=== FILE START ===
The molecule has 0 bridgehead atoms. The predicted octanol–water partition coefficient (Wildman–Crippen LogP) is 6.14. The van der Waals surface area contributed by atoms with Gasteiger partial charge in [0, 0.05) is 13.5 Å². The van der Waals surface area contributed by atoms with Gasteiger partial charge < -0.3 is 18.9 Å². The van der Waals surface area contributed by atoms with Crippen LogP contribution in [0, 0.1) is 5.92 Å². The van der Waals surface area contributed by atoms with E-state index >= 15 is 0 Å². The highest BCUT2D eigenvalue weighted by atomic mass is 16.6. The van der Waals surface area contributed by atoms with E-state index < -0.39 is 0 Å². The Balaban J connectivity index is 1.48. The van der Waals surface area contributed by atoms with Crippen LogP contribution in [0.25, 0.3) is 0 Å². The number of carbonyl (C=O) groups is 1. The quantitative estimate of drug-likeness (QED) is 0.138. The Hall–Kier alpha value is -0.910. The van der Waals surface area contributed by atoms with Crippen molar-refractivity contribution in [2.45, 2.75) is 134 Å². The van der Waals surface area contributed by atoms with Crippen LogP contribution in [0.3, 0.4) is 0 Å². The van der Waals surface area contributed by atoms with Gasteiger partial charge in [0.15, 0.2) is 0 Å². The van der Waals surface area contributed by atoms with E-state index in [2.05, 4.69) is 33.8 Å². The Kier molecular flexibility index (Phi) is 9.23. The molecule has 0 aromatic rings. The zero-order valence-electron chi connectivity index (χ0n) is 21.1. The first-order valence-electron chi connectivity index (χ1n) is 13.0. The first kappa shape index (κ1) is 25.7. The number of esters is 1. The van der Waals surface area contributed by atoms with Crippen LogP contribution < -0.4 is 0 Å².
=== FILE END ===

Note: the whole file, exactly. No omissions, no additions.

The molecule has 0 bridgehead atoms. The predicted octanol–water partition coefficient (Wildman–Crippen LogP) is 6.14. The van der Waals surface area contributed by atoms with Gasteiger partial charge in [0, 0.05) is 13.5 Å². The van der Waals surface area contributed by atoms with Gasteiger partial charge < -0.3 is 18.9 Å². The van der Waals surface area contributed by atoms with Crippen LogP contribution in [0, 0.1) is 5.92 Å². The van der Waals surface area contributed by atoms with E-state index >= 15 is 0 Å². The highest BCUT2D eigenvalue weighted by atomic mass is 16.6. The van der Waals surface area contributed by atoms with E-state index < -0.39 is 0 Å². The Balaban J connectivity index is 1.48. The van der Waals surface area contributed by atoms with Crippen LogP contribution in [0.25, 0.3) is 0 Å². The number of carbonyl (C=O) groups is 1. The quantitative estimate of drug-likeness (QED) is 0.138. The Hall–Kier alpha value is -0.910. The van der Waals surface area contributed by atoms with Crippen molar-refractivity contribution in [2.45, 2.75) is 134 Å². The van der Waals surface area contributed by atoms with Crippen LogP contribution in [0.3, 0.4) is 0 Å². The van der Waals surface area contributed by atoms with Gasteiger partial charge in [0.15, 0.2) is 0 Å². The van der Waals surface area contributed by atoms with E-state index in [2.05, 4.69) is 33.8 Å². The Kier molecular flexibility index (Phi) is 9.23. The molecule has 0 aromatic rings. The zero-order valence-electron chi connectivity index (χ0n) is 21.1. The first-order valence-electron chi connectivity index (χ1n) is 13.0. The first kappa shape index (κ1) is 25.7. The number of esters is 1. The van der Waals surface area contributed by atoms with Crippen LogP contribution < -0.4 is 0 Å².